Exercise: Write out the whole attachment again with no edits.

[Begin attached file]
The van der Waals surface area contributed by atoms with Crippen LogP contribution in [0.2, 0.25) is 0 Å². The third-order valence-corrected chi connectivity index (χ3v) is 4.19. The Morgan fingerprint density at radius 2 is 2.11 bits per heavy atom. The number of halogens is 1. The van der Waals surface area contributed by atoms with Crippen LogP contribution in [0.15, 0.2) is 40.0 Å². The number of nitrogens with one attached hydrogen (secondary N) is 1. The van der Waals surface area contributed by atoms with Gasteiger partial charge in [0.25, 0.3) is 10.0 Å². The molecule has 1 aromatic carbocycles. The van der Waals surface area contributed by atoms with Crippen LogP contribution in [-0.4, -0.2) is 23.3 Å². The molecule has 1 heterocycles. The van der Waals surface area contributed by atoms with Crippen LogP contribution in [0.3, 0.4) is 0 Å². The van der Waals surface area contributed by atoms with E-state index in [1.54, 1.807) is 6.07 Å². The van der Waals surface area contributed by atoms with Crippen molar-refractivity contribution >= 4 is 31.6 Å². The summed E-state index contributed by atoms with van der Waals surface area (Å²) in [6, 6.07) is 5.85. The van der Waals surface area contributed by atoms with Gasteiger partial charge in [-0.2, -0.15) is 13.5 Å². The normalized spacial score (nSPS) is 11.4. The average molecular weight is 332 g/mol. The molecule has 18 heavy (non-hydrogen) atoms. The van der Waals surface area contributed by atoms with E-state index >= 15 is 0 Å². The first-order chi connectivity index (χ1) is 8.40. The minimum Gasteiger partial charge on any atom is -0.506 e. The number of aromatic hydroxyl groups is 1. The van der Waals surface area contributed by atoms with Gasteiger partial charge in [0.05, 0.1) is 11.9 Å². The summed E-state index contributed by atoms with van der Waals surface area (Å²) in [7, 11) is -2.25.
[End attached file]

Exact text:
The van der Waals surface area contributed by atoms with Crippen LogP contribution in [0.2, 0.25) is 0 Å². The third-order valence-corrected chi connectivity index (χ3v) is 4.19. The Morgan fingerprint density at radius 2 is 2.11 bits per heavy atom. The number of halogens is 1. The van der Waals surface area contributed by atoms with Crippen LogP contribution in [0.15, 0.2) is 40.0 Å². The number of nitrogens with one attached hydrogen (secondary N) is 1. The van der Waals surface area contributed by atoms with Gasteiger partial charge in [0.25, 0.3) is 10.0 Å². The molecule has 1 aromatic carbocycles. The van der Waals surface area contributed by atoms with Crippen LogP contribution in [-0.4, -0.2) is 23.3 Å². The molecule has 1 heterocycles. The van der Waals surface area contributed by atoms with Crippen LogP contribution in [0.3, 0.4) is 0 Å². The van der Waals surface area contributed by atoms with E-state index in [1.54, 1.807) is 6.07 Å². The van der Waals surface area contributed by atoms with Crippen molar-refractivity contribution >= 4 is 31.6 Å². The summed E-state index contributed by atoms with van der Waals surface area (Å²) in [6, 6.07) is 5.85. The van der Waals surface area contributed by atoms with Gasteiger partial charge in [-0.2, -0.15) is 13.5 Å². The normalized spacial score (nSPS) is 11.4. The average molecular weight is 332 g/mol. The molecule has 18 heavy (non-hydrogen) atoms. The van der Waals surface area contributed by atoms with E-state index >= 15 is 0 Å². The first-order chi connectivity index (χ1) is 8.40. The minimum Gasteiger partial charge on any atom is -0.506 e. The number of aromatic hydroxyl groups is 1. The van der Waals surface area contributed by atoms with Gasteiger partial charge in [0.05, 0.1) is 11.9 Å². The summed E-state index contributed by atoms with van der Waals surface area (Å²) in [7, 11) is -2.25.